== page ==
4 Things to look out for when opening a bank account

Written by Wellington Ayugi

A few months ago I moved from my hometown to Nairobi and decided to switch from my previous bank to a new one. My reasons for the change were partly because I was dissatisfied with my old bank, but my new bank had a branch close to my residence.

While so far the change has worked out well, lately I have been wondering if I was too hasty and should have done a little more research and comparison. More than a couple of times I have had to walk long distances from my office in search of an ATM or a bank agent, which can be quite a hassle.  However, what really concerns me is the fees I incur when I use my bank’s mobile app for specific functions.

When you are looking for a place to put your money, you should consider your options before making a decision. Before you start making comparisons, it’s helpful to identify what features you are looking for in a prospective banking partner.

While the banks may appear all the same on the surface, when you take a closer look you are bound to uncover some differences. To find the ideal banking partner here are some things you must have on your checklist.

Banking Fees

While some banks may still offer them, free current accounts are slowly becoming a thing of the past. With the recent banking cap in force, banks are increasingly relying on fees to make money. If you are not careful in your scrutiny, the different fees could take a significant chunk out of your cash flow.

The best thing you can do is to request for a fee schedule before you open an account. Depending on the bank, the fees in question may include, minimum balance fees, account opening fee, monthly maintenance fees, bill payment fees, online/mobile banking fees, cheque writing fees, overdraft, and transfer fees. Should you find a bank that provides free cheques, read the agreement carefully to be sure it’s truly free. Even its a few shillings here and there it can add up faster than you expect.

Bank Network

Storing your money away in a bank account doesn’t count for much if you have problems trying to access it when you need it. You should evaluate your lifestyle and determine how you prefer to conduct your financial affairs. Are you a businessman who needs to constantly visit brick-and-mortar branches for more personalized banking? Do you travel a lot and need to be able to withdraw cash from almost anywhere? Depending on your needs look at the number of branches the institution maintains across the country, the ATM network and penetration of banking agents.

If you visit the bank branch regularly to make deposits and process payments, you don’t want to drive around town to find one. Most Tier 1 banks have branches in all major towns and cities and thereby will be a perfect fit for your financial needs. Having a branch nearby also means you can report problems or make inquiries in person, rather than not getting your message across during a phone conversation.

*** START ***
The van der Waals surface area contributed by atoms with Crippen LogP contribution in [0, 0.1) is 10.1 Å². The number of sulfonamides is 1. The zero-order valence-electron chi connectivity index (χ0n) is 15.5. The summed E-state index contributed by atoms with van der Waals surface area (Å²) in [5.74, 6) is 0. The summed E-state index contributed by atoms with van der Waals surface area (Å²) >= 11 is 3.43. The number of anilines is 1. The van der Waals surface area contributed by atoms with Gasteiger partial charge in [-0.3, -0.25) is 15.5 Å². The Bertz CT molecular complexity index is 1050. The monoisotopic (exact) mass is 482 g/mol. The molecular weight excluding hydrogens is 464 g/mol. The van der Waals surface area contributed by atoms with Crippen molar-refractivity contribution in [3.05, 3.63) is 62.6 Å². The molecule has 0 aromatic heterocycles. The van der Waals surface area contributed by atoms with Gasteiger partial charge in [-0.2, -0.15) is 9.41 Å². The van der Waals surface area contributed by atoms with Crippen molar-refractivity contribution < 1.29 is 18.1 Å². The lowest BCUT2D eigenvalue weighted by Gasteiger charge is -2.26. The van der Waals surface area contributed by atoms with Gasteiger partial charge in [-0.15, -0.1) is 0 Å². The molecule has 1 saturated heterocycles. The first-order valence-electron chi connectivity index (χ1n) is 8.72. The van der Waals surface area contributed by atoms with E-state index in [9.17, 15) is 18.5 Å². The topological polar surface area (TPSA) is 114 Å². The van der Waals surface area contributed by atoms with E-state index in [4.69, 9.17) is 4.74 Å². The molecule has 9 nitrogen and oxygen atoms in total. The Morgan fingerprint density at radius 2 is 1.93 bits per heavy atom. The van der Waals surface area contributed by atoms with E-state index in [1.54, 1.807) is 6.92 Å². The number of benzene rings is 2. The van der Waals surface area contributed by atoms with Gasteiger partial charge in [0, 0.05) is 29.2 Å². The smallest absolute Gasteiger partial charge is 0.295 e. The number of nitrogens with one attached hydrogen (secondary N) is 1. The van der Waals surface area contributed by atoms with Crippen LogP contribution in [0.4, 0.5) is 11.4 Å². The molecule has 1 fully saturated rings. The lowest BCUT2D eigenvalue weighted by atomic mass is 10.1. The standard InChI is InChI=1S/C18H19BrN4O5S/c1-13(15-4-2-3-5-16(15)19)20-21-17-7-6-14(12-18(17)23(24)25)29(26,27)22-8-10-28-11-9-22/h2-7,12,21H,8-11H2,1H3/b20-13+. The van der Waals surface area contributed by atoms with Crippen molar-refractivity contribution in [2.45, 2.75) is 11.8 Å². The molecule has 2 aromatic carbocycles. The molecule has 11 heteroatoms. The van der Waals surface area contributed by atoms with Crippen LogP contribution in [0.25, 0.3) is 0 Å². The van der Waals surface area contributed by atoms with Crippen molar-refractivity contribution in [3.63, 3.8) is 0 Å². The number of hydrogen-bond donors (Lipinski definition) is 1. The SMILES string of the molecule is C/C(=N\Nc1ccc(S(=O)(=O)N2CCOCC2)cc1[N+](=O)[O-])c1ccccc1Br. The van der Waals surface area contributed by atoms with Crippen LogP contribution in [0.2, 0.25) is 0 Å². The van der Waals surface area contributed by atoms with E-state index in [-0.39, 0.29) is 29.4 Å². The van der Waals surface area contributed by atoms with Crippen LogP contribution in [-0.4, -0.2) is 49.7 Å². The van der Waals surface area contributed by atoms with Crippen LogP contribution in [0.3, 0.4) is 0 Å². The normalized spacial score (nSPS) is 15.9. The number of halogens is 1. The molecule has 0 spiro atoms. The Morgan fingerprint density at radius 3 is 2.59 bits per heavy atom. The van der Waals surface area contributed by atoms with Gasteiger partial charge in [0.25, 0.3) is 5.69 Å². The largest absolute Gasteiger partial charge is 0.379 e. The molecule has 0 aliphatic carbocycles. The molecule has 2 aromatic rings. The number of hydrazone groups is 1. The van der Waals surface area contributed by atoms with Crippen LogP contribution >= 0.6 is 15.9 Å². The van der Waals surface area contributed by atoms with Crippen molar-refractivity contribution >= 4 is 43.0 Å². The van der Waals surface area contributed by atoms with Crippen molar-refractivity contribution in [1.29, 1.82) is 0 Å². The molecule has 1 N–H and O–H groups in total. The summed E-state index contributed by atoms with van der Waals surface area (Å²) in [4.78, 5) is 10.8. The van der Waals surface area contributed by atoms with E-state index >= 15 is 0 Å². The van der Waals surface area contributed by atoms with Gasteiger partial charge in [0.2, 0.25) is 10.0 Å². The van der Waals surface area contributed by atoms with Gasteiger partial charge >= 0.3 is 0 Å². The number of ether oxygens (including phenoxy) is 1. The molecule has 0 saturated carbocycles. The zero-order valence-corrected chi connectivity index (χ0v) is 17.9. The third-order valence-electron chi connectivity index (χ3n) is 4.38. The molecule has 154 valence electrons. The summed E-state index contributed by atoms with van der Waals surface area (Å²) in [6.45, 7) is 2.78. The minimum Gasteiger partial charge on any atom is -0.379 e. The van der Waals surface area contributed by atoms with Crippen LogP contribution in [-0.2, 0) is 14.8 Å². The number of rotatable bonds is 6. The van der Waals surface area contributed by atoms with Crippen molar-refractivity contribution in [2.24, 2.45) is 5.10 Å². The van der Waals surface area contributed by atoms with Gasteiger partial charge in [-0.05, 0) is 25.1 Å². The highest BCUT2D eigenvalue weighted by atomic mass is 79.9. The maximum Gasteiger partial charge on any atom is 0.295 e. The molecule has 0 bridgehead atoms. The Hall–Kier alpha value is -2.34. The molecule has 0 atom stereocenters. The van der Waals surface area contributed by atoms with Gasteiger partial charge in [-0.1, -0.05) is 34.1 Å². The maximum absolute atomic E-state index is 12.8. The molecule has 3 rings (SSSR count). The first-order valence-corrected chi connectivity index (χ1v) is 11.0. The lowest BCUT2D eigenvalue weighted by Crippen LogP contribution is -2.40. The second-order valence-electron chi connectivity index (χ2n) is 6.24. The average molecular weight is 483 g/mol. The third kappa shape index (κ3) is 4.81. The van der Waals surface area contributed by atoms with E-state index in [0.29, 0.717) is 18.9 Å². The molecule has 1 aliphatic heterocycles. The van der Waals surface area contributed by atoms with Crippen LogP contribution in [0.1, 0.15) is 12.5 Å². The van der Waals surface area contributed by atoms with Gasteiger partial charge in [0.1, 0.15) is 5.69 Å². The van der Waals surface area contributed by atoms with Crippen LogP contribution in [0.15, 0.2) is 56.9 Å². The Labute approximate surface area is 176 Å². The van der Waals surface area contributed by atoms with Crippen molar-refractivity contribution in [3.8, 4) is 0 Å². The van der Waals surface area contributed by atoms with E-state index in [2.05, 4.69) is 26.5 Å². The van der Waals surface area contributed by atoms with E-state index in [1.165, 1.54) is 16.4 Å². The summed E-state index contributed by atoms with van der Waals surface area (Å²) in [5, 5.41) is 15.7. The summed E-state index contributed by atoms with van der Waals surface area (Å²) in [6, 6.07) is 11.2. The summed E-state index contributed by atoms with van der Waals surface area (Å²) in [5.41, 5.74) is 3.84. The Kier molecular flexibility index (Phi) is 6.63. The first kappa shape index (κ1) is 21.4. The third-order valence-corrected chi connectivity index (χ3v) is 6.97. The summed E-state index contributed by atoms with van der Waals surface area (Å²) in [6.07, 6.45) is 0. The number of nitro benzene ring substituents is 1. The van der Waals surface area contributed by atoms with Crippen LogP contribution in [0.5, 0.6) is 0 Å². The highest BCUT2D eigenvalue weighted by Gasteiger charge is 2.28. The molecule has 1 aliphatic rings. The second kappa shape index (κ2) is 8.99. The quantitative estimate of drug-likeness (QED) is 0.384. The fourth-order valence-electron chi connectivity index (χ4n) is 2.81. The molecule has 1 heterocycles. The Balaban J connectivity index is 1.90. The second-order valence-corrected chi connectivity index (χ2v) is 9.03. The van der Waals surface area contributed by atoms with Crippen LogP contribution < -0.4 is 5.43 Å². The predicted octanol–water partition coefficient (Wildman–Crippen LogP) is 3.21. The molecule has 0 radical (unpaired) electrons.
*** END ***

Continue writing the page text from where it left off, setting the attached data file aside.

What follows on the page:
Smaller banks tend to have ATM’s that are centralized in a specific location. If you almost always use ATM’s to make withdrawals and deposit money, you will be better served by a larger bank that has ATM’s close to business hubs, malls and entertainment spots.

You can also check out the Agency Banking network the institution has in place. Agency Banking is an arrangement where a bank contracts third-party retail networks, as banking agents. The Banking agents are authorized to sell certain products and services on behalf of the bank.

As it currently stands big banks have the largest agency banking networks, compared to smaller players in the banking space due to their extensive client base. Hence, if you prefer convenient banking wherever you go, you must ensure your bank has a evenly distributed network of banking agents.

Online or Mobile Banking

Branch networks are one way of accessing bank’s services. The rise of Internet banking has made it easier for people to send, receive and deposit money into their bank accounts. While online and mobile banking platforms have become more common, there are some banks that don’t offer these services.

Online and mobile banking makes it easy for people to sign up for accounts, apply for micro-loans, check on their account activity just to mention a few. The ideal bank would be one with both platforms that are reliable in regards to cost, speed and are most importantly, very secure.

Customer Service

When presented with a list of banks one of the key things you should look out for is their customer service. Ask yourself “does the bank value me as a customer or am I just another item in their cash flow column?” It is vital you are aware how quick they are in dealing with customer inquiries, and if they keep their customers in the loop by keeping them updated on product launches, and any changes to existing service guidelines.

Choosing the right bank is an important decision that can have either a positive or negative impact on your bottom line. Hence, it is important you take a moment to browse and compare different accounts and keep in mind the key features mentioned in the article to make the smart decision. Knowing what you want and what you don’t from your banking experience can help you look out for your wallet.


About the author

Wellington Ayugi

Wellington Ayugi handles Business Development at Covered and has a passion for personal finance, microfinance, and developments in financial technology